Scott Daniels | March 18, 2013
When the patent owner filed its Preliminary Response in LKQ Corp. v. Clearlamp, LLC, IPR2013-00020, it challenged three references, taken from the Internet and relied upon in the Request. These Internet references, the patent owner argued, were not authenticated, amounted to hearsay, and therefore should be excluded from the evidentiary record.
The APJs might simply have ignored the patent owners’ remarks, but chose instead to treat them as a motion to exclude the three references. That motion, the APJs found, was premature because it failed to follow the procedural steps required by the applicable rule. They explained:
When a party objects to evidence that was submitted during a preliminary proceeding, such an objection must be served within ten business days of the institution of trial. The objection to the evidence must identify the grounds for objection with sufficient particularity to allow correction in the form of supplemental evidence.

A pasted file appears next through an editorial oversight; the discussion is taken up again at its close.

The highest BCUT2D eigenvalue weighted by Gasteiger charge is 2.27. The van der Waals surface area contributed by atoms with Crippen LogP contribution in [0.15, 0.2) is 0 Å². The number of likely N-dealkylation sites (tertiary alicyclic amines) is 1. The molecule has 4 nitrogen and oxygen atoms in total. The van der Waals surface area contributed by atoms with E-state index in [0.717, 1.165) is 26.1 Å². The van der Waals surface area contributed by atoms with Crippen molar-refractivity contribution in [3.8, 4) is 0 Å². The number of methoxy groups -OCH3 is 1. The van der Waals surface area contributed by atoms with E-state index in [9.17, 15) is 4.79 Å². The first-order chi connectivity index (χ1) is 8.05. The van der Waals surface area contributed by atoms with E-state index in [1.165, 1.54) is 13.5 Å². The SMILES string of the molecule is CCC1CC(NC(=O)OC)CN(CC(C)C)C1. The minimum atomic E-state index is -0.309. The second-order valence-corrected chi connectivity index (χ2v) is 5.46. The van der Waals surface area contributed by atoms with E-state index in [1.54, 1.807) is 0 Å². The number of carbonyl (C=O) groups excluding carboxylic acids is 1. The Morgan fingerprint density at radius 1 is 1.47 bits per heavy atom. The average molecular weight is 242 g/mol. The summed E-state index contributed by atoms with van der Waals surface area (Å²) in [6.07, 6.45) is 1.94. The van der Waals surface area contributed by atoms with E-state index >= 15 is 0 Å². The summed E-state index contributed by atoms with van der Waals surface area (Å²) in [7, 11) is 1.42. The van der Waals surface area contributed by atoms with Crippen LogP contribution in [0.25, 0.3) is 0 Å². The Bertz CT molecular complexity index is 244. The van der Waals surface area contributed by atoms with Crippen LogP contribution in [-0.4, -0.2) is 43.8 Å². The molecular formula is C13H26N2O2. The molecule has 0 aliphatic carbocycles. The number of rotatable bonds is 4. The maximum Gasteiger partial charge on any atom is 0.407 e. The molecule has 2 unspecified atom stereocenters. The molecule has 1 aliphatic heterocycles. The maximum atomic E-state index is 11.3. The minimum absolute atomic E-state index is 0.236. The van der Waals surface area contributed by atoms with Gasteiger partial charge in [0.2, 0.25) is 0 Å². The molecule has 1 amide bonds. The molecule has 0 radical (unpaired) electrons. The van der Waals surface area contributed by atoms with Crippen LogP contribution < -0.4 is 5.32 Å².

See 37 CFR § 42.64(b)(1) & (2). Once this process is complete, and if the objecting party is still dissatisfied, it may file a motion to exclude.
In an aside that practitioners will note, the APJs acknowledged that “[w]ith few exceptions, the Federal Rules of Evidence apply to inter partes proceedings,” citing 37 CFR § 42.62.